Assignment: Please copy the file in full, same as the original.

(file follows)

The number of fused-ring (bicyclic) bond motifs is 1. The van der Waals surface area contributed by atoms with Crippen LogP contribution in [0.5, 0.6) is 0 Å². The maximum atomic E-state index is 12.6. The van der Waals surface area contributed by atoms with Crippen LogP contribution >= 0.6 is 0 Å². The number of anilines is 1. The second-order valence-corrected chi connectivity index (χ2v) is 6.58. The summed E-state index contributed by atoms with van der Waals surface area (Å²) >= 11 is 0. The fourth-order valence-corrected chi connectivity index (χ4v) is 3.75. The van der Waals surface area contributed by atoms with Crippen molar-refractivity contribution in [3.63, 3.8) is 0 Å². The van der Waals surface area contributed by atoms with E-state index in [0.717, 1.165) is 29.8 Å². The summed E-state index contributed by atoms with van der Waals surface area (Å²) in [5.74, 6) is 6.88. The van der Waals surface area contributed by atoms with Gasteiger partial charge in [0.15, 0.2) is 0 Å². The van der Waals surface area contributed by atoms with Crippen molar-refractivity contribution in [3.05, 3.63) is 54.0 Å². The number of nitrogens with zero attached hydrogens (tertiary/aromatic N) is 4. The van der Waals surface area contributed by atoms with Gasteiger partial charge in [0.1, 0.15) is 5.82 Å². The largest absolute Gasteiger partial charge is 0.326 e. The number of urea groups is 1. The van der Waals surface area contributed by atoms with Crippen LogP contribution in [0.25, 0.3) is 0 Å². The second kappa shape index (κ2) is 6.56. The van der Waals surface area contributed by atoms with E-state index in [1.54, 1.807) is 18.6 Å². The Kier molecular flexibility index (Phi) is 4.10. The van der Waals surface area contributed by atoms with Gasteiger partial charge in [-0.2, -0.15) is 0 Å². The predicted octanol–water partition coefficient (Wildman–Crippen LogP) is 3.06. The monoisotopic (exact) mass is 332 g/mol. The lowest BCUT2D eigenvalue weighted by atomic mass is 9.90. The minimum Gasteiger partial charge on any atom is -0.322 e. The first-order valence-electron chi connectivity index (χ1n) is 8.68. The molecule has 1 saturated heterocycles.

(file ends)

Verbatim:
The number of fused-ring (bicyclic) bond motifs is 1. The van der Waals surface area contributed by atoms with Crippen LogP contribution in [0.5, 0.6) is 0 Å². The maximum atomic E-state index is 12.6. The van der Waals surface area contributed by atoms with Crippen LogP contribution >= 0.6 is 0 Å². The number of anilines is 1. The second-order valence-corrected chi connectivity index (χ2v) is 6.58. The summed E-state index contributed by atoms with van der Waals surface area (Å²) >= 11 is 0. The fourth-order valence-corrected chi connectivity index (χ4v) is 3.75. The van der Waals surface area contributed by atoms with Crippen molar-refractivity contribution in [3.63, 3.8) is 0 Å². The van der Waals surface area contributed by atoms with E-state index in [0.717, 1.165) is 29.8 Å². The summed E-state index contributed by atoms with van der Waals surface area (Å²) in [5.74, 6) is 6.88. The van der Waals surface area contributed by atoms with Gasteiger partial charge in [0.15, 0.2) is 0 Å². The van der Waals surface area contributed by atoms with Crippen molar-refractivity contribution in [3.05, 3.63) is 54.0 Å². The number of nitrogens with zero attached hydrogens (tertiary/aromatic N) is 4. The van der Waals surface area contributed by atoms with Gasteiger partial charge in [0.1, 0.15) is 5.82 Å². The largest absolute Gasteiger partial charge is 0.326 e. The number of urea groups is 1. The van der Waals surface area contributed by atoms with Crippen LogP contribution in [0.25, 0.3) is 0 Å². The second kappa shape index (κ2) is 6.56. The van der Waals surface area contributed by atoms with E-state index in [1.54, 1.807) is 18.6 Å². The Kier molecular flexibility index (Phi) is 4.10. The van der Waals surface area contributed by atoms with Gasteiger partial charge in [-0.2, -0.15) is 0 Å². The predicted octanol–water partition coefficient (Wildman–Crippen LogP) is 3.06. The monoisotopic (exact) mass is 332 g/mol. The lowest BCUT2D eigenvalue weighted by atomic mass is 9.90. The minimum Gasteiger partial charge on any atom is -0.322 e. The first-order valence-electron chi connectivity index (χ1n) is 8.68. The molecule has 1 saturated heterocycles.